A link state protocol can be easily extended to include other local information in the protocol data unit it floods. So to support MPLS traffic engineering, both OSPF and IS-IS have extensions that enable each router to flood extra information about each of its interfaces:

·      Maximum bandwidth

·      Maximum reservable bandwidth (the portion of the maximum bandwidth that can be reserved for exclusive use by an individual LSP)

·      Unreserved bandwidth (the percentage of the maximum reservable bandwidth not yet reserved by any LSP)

·      An interface metric that can be used separately from the IGP interface metric

·      The administrative groups to which the interface belongs (Commonly called “link color,” an administrative group allows the formation of policies that dictate what links an individual LSP can or cannot traverse.)

When this information is flooded, each LSR stores the information in a database called the traffic engineering database. When you configure an LSP at an ingress router, you can specify constraints based on any or all of that flooded information: The amount of bandwidth the LSP requires, the cost of the path, and the link “colors” the LSP must or must not use.

The ingress LSR then runs a special version of SPF called Constrained Shortest Path First (CSPF) that takes as its input both the information in the traffic engineering database and the constraints you configure.

Figure 2 shows the relationships between the link state database and the traffic engineering database, SPF and CSPF, and the outputs of each. Where the results of the SPF calculation are used to make entries in the unicast routing table, RSVP-TE takes the ERO resulting from the CSPF calculation and sends PATH messages to the egress to reserve resources for the LSP. As explained in the previous post, the egress LSP sends RESV messages back to the ingress to distribute the labels; this is what actually sets up the LSP. Once this process is complete, RSVP can make entries into the unicast routing table that indicates the LSP as a virtual link to the egress LSR.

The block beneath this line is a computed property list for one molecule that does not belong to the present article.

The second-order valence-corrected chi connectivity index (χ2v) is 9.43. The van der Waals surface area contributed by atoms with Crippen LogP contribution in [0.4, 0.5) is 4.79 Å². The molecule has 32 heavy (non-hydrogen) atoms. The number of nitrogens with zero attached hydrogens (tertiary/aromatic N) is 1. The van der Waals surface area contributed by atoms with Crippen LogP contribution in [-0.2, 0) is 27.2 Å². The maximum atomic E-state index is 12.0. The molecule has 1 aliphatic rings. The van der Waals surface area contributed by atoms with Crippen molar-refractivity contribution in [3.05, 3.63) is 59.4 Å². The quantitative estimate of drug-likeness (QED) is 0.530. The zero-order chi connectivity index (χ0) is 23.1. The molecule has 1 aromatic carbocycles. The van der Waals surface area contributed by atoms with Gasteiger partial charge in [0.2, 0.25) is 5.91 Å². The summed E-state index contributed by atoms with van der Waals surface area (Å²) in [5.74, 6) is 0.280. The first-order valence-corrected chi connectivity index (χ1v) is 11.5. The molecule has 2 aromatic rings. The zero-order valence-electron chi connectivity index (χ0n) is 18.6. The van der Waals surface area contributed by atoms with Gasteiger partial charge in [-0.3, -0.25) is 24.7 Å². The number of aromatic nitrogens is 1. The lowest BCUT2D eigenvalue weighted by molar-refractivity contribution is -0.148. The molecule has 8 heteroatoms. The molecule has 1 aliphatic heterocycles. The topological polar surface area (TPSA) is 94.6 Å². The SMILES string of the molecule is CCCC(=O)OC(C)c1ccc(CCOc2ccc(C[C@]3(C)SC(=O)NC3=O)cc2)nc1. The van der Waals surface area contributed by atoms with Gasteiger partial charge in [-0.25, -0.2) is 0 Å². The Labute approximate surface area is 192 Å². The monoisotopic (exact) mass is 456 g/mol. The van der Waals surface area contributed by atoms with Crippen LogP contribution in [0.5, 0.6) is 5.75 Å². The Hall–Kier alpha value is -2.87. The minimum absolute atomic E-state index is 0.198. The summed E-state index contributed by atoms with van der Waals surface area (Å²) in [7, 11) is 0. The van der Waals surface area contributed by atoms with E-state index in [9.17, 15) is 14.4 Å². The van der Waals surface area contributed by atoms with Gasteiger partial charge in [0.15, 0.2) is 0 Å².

The bottom line is, if you understand the operation of link state protocols it is an easy jump to understanding how RSVP-TE and MPLS traffic engineering work.

Having taken several posts to explain RSVP, I’ll probably move on to a few other topics; but I’ll soon post another entry discussing Label Distribution Protocol (LDP) and its differences from RSVP-TE.

Rocky Mountain IPv6 Summit

The Rocky Mountain IPv6 Task Force will be holding its first Rocky Mountain IPv6 Summit in Denver on April 9th. We’re lining up a good group of speakers and a very informative agenda; if you’re in the Colorado-Wyoming-New Mexico region and want to know more about IPv6, I hope to see you there!

You can get more information, and sign up, at:

http://www.rmv6tf.org/SpringEvent.htm